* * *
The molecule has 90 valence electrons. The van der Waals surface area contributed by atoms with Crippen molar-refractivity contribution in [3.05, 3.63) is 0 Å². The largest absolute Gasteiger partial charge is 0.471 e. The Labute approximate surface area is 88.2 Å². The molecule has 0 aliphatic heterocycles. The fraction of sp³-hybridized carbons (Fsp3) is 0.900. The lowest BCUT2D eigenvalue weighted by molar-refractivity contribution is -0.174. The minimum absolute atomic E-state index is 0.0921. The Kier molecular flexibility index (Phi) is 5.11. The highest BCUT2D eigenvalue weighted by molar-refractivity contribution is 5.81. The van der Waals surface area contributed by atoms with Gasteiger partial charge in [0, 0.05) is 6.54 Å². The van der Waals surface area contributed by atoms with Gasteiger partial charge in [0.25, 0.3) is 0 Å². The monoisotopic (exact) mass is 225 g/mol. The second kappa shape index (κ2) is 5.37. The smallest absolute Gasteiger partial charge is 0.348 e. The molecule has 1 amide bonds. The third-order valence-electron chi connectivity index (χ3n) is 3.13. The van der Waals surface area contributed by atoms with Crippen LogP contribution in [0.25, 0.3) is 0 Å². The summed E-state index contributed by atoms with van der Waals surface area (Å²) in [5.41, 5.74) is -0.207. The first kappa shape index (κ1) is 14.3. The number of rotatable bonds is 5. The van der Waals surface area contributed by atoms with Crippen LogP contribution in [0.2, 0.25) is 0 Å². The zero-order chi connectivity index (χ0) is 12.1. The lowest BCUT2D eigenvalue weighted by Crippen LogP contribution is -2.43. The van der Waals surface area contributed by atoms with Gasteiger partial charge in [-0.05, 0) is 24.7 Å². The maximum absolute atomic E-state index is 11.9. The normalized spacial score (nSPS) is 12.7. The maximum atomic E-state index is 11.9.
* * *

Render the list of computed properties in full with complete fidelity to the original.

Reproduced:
The molecule has 90 valence electrons. The van der Waals surface area contributed by atoms with Crippen molar-refractivity contribution in [3.05, 3.63) is 0 Å². The largest absolute Gasteiger partial charge is 0.471 e. The Labute approximate surface area is 88.2 Å². The molecule has 0 aliphatic heterocycles. The fraction of sp³-hybridized carbons (Fsp3) is 0.900. The lowest BCUT2D eigenvalue weighted by molar-refractivity contribution is -0.174. The minimum absolute atomic E-state index is 0.0921. The Kier molecular flexibility index (Phi) is 5.11. The highest BCUT2D eigenvalue weighted by molar-refractivity contribution is 5.81. The van der Waals surface area contributed by atoms with Gasteiger partial charge in [0, 0.05) is 6.54 Å². The van der Waals surface area contributed by atoms with Gasteiger partial charge in [0.25, 0.3) is 0 Å². The monoisotopic (exact) mass is 225 g/mol. The second kappa shape index (κ2) is 5.37. The smallest absolute Gasteiger partial charge is 0.348 e. The molecule has 1 amide bonds. The third-order valence-electron chi connectivity index (χ3n) is 3.13. The van der Waals surface area contributed by atoms with Crippen LogP contribution in [0.25, 0.3) is 0 Å². The summed E-state index contributed by atoms with van der Waals surface area (Å²) in [5.41, 5.74) is -0.207. The first kappa shape index (κ1) is 14.3. The number of rotatable bonds is 5. The van der Waals surface area contributed by atoms with Crippen LogP contribution in [0.2, 0.25) is 0 Å². The zero-order chi connectivity index (χ0) is 12.1. The lowest BCUT2D eigenvalue weighted by Crippen LogP contribution is -2.43. The van der Waals surface area contributed by atoms with Gasteiger partial charge in [-0.05, 0) is 24.7 Å². The maximum absolute atomic E-state index is 11.9. The normalized spacial score (nSPS) is 12.7. The maximum atomic E-state index is 11.9.